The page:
Eco-Cha Tea Club: Award Winning Roasted Jin Xuan Oolong Tasting Notes
This competition represents the historical tea growing region of Songbolin, promoted by the Nantou City Farmers' Association. The quality standard set by this competition is based on a traditionally made tea that has become commonly known as Dong Ding Oolong Tea. This name represents a processing method that incorporates a sufficient level of oxidation in the leaves that allows for a significant degree of post-production roasting. The flavor profile that results from these traditionally developed processing methods can be said to bring the raw tea leaves to their fullest potential in terms of a distinctive character and full-flavored tea.
This traditional method of oxidizing the leaves before fully drying them, and then roasting them repeatedly after they are rolled and dried, distinguishes this style of tea from the modernized large scale production and promotion of minimally oxidized, unroasted tea. While the "Green Oolong" category of tea has its own quality profile, it is the artisan quality of time-consuming, labor-intensive curing methods, as well as the locally transmitted traditional "gongfu" or skill, that puts this tea type in a distinctive class of its own.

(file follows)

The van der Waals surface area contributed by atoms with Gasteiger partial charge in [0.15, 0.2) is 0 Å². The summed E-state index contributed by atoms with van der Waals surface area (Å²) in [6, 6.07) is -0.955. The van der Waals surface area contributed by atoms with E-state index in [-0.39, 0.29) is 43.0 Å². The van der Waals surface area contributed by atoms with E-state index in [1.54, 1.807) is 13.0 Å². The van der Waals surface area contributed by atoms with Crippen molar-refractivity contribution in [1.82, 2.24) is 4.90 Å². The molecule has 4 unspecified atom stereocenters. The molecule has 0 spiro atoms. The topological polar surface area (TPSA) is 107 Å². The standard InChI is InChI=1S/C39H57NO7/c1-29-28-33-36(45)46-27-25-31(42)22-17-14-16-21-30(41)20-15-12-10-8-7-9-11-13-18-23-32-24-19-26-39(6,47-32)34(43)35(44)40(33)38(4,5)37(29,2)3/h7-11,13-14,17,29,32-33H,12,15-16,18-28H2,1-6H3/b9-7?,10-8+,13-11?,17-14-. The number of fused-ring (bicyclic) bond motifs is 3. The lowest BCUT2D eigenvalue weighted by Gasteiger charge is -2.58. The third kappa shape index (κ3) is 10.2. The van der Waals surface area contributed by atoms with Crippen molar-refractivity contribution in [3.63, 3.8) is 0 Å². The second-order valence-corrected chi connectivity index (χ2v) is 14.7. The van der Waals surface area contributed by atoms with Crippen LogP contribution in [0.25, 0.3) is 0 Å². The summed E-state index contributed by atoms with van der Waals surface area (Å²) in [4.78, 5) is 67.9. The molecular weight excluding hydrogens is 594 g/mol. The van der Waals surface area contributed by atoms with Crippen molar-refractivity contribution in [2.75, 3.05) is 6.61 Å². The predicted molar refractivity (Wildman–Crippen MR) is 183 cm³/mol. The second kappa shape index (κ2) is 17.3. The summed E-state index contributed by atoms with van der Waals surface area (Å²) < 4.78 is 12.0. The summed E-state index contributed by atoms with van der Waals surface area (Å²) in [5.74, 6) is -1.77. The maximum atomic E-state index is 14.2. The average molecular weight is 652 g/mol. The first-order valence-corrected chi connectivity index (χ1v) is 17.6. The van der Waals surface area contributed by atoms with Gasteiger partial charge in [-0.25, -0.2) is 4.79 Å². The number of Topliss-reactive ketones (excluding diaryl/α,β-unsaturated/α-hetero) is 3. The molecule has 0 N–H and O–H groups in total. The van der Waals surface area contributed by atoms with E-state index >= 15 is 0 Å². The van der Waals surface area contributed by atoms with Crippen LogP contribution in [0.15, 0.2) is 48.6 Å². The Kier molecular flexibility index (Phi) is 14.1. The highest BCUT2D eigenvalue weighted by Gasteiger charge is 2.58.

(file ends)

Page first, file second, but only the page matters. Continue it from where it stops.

Traditionally made Oolong embodies the value-added qualities of a distinctive flavor profile, a stability of composition that maintains freshness, and a heartier character that results in enhanced brewing power — in other words, you can get more brewed tea per leaf from a traditionally made tea!
This batch of award winning tea is a cultural diplomat of central Taiwan's tea making tradition. It is a hearty, complex brew with a broad profile of flavor that is bound to satisfy both the sensitive palate as well as the demand for a robust, full-flavored brew. It is a middle ground in the spectrum of tea types, ranging from Green Tea to Black Tea, with a wide variety of Oolongs in-between. It has a definite "cured" character, while maintaining a substantial fruity, clean quality offering an interesting brew that remains interesting for, well — years-on-end! In a word, it's our favorite style of tea.
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Here's a list of the top 10 teas that Taiwan is most famous for, followed by a brief description of each one. The word Oolong refers to any type of partially oxidized tea i.e. from 5% to 85% oxidation. It also refers to specific processing methods that clearly distinguish it from Green and Black Tea types.